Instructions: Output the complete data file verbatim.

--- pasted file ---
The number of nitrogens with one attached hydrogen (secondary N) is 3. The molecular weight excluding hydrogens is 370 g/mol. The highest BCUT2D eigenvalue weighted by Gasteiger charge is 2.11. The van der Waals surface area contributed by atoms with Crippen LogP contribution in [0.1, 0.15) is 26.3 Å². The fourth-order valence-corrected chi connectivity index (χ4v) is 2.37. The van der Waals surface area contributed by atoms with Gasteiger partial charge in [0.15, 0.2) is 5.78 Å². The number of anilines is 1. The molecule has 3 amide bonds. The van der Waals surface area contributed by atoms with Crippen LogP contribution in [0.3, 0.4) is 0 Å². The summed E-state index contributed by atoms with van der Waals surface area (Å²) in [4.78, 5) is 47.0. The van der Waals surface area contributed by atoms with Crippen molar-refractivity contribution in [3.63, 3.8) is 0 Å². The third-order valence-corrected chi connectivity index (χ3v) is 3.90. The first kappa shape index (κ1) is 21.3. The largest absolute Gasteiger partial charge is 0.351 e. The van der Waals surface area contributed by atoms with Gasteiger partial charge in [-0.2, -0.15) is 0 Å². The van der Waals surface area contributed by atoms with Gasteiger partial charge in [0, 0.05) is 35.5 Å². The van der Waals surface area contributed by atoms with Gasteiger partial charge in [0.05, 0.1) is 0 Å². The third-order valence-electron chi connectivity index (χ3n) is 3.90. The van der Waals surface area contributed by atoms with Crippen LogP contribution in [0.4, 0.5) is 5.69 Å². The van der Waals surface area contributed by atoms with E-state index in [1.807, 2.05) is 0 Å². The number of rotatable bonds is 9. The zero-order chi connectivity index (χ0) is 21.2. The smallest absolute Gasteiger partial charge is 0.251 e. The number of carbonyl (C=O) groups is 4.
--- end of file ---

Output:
The number of nitrogens with one attached hydrogen (secondary N) is 3. The molecular weight excluding hydrogens is 370 g/mol. The highest BCUT2D eigenvalue weighted by Gasteiger charge is 2.11. The van der Waals surface area contributed by atoms with Crippen LogP contribution in [0.1, 0.15) is 26.3 Å². The fourth-order valence-corrected chi connectivity index (χ4v) is 2.37. The van der Waals surface area contributed by atoms with Gasteiger partial charge in [0.15, 0.2) is 5.78 Å². The number of anilines is 1. The molecule has 3 amide bonds. The van der Waals surface area contributed by atoms with Crippen LogP contribution in [0.3, 0.4) is 0 Å². The summed E-state index contributed by atoms with van der Waals surface area (Å²) in [4.78, 5) is 47.0. The van der Waals surface area contributed by atoms with Crippen molar-refractivity contribution in [3.63, 3.8) is 0 Å². The third-order valence-corrected chi connectivity index (χ3v) is 3.90. The first kappa shape index (κ1) is 21.3. The largest absolute Gasteiger partial charge is 0.351 e. The van der Waals surface area contributed by atoms with Gasteiger partial charge in [-0.2, -0.15) is 0 Å². The van der Waals surface area contributed by atoms with Gasteiger partial charge in [0, 0.05) is 35.5 Å². The van der Waals surface area contributed by atoms with Gasteiger partial charge in [0.05, 0.1) is 0 Å². The third-order valence-electron chi connectivity index (χ3n) is 3.90. The van der Waals surface area contributed by atoms with Crippen LogP contribution in [0.4, 0.5) is 5.69 Å². The van der Waals surface area contributed by atoms with E-state index in [1.807, 2.05) is 0 Å². The number of rotatable bonds is 9. The zero-order chi connectivity index (χ0) is 21.2. The smallest absolute Gasteiger partial charge is 0.251 e. The number of carbonyl (C=O) groups is 4.